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Are there any maternal conditions that may lead to stillbirth?
Yes. The readily identifiable condition is what is termed as anti-phospholipid syndrome. In this condition, the mother carries antibodies in her circulation, which attack small vessels in the placenta, seriously compromising its function. This may lead to early miscarriage or, if the pregnancy survives till late, a stillbirth.
People with SLE are quite prone to this problem. However, the majority of women who are eventually found to carry these antibodies are otherwise healthy and there would have been no cause for concern prior to the miscarriage or a stillbirth. Every woman who experiences the tragedy of stillbirth is investigated for presence of these antibodies.


Can a woman identified to carry anti-phospholipid antibodies be helped to avoid a similar fate in subsequent pregnancies?
Certainly. There is treatment to prevent the effects of the syn­drome, even though- the underlying condition cannot be completely eliminated.
An appropriate treatment regime (which lasts the entire course of the pregnancy) has a potential for a successful outcome of about 75 per cent, as opposed to a possibility of less than 25 per cent of babies surviving if no treatment is used.


Are there any other maternal causes of stillbirth?
Conditions such as chronic kidney failure and rare clotting abnormalities may lead to fetal death in the uterus. The latter condition, if identified, can be successfully managed in subsequent pregnancies.


Infections are sometimes blamed for stillbirth. What are they, and can they be avoided?
Every protocol for investigating stillbirth will include screening for possible viral infections. The known rogue viruses which may infect the fetus and lead to its demise include parvovirus, CMV, Rubella and a few other less common ones. Non-viral infections which may cause stillbirth include toxoplasmosis and syphilis.


Bleeding inside the womb may lead to stillbirth. How?
Sometimes - in most cases inexplicably - the placenta detaches, either partially or wholly, from its base. This leads to bleeding which could be so severe that it leads to fetal death. The bleeding may actually remain concealed with no visible outward blood loss. This condition is almost invariably associated with abdominal pain. When the placental separation is extensive, fetal death is so rapid as to be practically unsalvageable. This condition is called abruptio placenta or "placental abruption".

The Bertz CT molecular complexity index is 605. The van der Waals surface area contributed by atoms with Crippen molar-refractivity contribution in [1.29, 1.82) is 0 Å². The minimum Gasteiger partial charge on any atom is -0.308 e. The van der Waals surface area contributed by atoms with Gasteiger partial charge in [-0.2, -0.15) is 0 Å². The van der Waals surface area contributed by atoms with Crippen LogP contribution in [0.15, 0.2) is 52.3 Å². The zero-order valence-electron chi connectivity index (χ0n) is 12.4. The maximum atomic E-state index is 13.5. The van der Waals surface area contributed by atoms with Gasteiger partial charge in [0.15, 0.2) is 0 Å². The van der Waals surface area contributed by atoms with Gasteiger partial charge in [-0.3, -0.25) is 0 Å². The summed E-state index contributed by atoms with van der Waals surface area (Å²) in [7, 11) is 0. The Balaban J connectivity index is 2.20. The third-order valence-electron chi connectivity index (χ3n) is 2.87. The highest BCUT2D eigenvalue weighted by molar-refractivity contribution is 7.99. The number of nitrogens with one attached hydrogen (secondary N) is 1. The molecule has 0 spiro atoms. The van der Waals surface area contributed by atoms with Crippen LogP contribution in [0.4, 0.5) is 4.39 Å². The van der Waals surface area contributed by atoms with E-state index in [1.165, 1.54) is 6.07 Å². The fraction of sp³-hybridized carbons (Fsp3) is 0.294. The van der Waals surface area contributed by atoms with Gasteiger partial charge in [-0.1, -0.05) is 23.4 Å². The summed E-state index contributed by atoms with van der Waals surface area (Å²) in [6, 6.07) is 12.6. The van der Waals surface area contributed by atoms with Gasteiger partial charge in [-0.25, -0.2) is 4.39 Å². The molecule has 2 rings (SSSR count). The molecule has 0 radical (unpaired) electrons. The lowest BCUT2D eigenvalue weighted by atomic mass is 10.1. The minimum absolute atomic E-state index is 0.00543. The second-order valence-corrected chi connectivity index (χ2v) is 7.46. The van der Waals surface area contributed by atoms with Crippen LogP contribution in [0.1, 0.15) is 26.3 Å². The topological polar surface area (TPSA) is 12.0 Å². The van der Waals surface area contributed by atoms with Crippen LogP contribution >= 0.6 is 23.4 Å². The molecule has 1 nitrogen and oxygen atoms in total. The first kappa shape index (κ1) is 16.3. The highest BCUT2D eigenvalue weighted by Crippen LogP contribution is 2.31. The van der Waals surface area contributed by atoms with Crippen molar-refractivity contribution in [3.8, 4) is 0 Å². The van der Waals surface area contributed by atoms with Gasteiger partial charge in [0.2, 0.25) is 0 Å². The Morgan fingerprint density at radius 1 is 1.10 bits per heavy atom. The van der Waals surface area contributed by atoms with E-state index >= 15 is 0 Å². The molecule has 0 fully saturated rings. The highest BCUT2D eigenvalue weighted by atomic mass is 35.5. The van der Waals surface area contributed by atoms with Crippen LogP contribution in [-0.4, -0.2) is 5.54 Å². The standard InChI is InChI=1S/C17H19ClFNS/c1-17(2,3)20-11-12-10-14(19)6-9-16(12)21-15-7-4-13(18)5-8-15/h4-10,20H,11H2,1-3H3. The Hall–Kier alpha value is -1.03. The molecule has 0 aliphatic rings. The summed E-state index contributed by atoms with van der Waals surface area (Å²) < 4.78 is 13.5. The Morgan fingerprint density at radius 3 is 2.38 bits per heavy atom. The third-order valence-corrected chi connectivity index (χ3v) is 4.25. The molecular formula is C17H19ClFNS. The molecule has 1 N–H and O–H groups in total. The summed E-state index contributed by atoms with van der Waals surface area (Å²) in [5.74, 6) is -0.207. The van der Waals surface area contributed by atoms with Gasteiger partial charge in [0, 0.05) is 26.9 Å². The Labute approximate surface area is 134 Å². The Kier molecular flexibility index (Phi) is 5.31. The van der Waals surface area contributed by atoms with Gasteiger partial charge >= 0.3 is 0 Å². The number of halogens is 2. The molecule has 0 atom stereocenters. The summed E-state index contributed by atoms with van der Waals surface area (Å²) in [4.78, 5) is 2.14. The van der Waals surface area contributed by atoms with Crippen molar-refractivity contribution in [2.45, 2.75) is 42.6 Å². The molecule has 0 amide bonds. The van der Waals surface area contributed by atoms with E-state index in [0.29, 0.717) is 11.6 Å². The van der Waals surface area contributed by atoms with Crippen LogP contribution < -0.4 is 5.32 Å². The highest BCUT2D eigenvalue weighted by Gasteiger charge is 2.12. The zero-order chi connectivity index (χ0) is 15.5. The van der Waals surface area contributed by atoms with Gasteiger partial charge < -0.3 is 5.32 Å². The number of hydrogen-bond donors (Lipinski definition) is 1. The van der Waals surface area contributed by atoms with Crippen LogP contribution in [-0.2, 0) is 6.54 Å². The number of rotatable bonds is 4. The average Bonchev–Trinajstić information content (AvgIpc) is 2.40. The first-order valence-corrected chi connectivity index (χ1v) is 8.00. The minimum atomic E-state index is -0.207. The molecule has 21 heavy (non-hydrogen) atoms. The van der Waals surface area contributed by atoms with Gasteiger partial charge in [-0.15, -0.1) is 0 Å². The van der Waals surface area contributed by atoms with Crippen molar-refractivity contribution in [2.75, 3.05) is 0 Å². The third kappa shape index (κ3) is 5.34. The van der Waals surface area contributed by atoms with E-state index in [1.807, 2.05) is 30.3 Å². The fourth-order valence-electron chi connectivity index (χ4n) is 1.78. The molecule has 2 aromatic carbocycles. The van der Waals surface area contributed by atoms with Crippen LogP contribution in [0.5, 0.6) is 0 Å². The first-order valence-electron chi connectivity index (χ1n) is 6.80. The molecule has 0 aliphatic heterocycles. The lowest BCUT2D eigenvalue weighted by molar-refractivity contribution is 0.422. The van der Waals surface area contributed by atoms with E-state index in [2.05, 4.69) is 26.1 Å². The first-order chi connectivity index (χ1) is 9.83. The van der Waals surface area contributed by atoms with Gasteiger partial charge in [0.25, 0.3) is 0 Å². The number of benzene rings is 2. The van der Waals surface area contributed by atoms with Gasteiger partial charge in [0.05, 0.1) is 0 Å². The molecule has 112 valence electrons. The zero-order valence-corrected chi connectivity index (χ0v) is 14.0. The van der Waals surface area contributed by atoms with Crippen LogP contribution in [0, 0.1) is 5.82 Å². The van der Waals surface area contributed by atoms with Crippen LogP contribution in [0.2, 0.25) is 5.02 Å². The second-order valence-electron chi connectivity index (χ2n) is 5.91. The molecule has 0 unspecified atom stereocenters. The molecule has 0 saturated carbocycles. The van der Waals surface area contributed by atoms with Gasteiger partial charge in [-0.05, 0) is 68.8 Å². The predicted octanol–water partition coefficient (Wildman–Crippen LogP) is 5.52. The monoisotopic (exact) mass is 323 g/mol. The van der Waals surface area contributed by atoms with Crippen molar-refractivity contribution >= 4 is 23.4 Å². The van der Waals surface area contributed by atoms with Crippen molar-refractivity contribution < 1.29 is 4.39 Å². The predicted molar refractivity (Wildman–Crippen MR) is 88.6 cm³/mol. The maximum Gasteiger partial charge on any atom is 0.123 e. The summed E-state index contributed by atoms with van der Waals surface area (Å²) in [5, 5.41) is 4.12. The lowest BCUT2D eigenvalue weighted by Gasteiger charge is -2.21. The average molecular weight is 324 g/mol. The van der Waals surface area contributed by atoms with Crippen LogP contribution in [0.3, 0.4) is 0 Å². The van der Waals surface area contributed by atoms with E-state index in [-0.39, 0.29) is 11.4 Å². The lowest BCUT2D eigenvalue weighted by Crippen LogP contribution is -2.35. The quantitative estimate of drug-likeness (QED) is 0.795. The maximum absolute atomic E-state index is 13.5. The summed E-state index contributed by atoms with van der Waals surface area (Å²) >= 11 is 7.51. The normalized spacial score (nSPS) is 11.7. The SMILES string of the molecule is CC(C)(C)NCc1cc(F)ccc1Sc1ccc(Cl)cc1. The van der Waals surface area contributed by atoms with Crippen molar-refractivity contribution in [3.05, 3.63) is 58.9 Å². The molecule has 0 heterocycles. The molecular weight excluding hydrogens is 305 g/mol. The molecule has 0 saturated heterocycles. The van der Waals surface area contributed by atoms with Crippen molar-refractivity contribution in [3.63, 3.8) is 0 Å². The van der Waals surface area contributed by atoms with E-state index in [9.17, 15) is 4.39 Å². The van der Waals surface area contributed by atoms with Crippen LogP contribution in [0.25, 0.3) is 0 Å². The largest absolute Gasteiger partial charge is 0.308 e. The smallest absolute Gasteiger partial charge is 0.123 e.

Are there any factors associated with  placental abruption?
Yes. Cigarette smoking is a risk factor and cocaine drug abuse is a definite cause. However, for many cases of abruption, no cause or risk factor can be identified.


Does standard antenatal care have any role to play in preventing stillbirth?
Most definitely. Not infrequently, a pregnancy may be identified where progress is unsatisfactory.

Growth may be noted to be slow and an ultrasound scan may confirm this as well as identifying reduced amniotic fluid volume. The latter is often a sign that all is not well with a pregnancy. All these features may be identified at the time when the mother is unaware of any problem.

Naturally, when such a pregnancy is identified, close monitoring measures will be initiated and this may culminate in hospital admission or even intervention in the form of early delivery. This kind of scenario is usually a case of obscure placental insufficiency. There could be other potential risky conditions which can only be identified through regular antenatal care. These include such conditions as diabetes or pre-eclampsia. All these have a potential to lead to fetal death with little or no warning.

A mother has a duty to herself and her unborn baby to play her part by regular attendance at the antenatal clinic.


Are there any environmental causes of stillbirth?
There is no concrete evidence that any environmental pollutants (except massive radiation) can lead to stillbirth. This state of affairs may change in future as we gain more knowledge of the effects of environmental pollution. After all, about half of all stillbirths are still going unexplained.


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